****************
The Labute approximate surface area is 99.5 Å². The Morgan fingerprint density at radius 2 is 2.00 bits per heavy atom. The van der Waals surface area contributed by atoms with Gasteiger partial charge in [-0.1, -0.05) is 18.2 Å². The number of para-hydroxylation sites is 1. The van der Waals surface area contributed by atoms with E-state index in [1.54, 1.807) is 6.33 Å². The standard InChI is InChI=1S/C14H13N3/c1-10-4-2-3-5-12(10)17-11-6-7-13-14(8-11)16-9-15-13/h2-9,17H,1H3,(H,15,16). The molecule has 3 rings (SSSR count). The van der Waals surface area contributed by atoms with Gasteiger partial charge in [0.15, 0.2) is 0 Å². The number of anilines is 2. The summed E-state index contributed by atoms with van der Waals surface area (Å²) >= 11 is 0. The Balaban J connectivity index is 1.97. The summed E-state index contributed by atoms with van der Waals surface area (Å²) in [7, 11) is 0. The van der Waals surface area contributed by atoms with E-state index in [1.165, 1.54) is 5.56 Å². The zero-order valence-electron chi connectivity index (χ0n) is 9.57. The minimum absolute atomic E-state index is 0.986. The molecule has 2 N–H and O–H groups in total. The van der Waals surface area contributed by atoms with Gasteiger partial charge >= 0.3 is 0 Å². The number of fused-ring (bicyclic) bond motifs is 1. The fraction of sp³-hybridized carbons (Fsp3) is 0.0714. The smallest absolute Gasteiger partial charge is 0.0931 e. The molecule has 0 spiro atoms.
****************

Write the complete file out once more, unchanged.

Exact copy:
The Labute approximate surface area is 99.5 Å². The Morgan fingerprint density at radius 2 is 2.00 bits per heavy atom. The van der Waals surface area contributed by atoms with Gasteiger partial charge in [-0.1, -0.05) is 18.2 Å². The number of para-hydroxylation sites is 1. The van der Waals surface area contributed by atoms with E-state index in [1.54, 1.807) is 6.33 Å². The standard InChI is InChI=1S/C14H13N3/c1-10-4-2-3-5-12(10)17-11-6-7-13-14(8-11)16-9-15-13/h2-9,17H,1H3,(H,15,16). The molecule has 3 rings (SSSR count). The van der Waals surface area contributed by atoms with Gasteiger partial charge in [0.15, 0.2) is 0 Å². The number of anilines is 2. The summed E-state index contributed by atoms with van der Waals surface area (Å²) >= 11 is 0. The Balaban J connectivity index is 1.97. The summed E-state index contributed by atoms with van der Waals surface area (Å²) in [7, 11) is 0. The van der Waals surface area contributed by atoms with E-state index in [1.165, 1.54) is 5.56 Å². The zero-order valence-electron chi connectivity index (χ0n) is 9.57. The minimum absolute atomic E-state index is 0.986. The molecule has 2 N–H and O–H groups in total. The van der Waals surface area contributed by atoms with Gasteiger partial charge >= 0.3 is 0 Å². The number of fused-ring (bicyclic) bond motifs is 1. The fraction of sp³-hybridized carbons (Fsp3) is 0.0714. The smallest absolute Gasteiger partial charge is 0.0931 e. The molecule has 0 spiro atoms.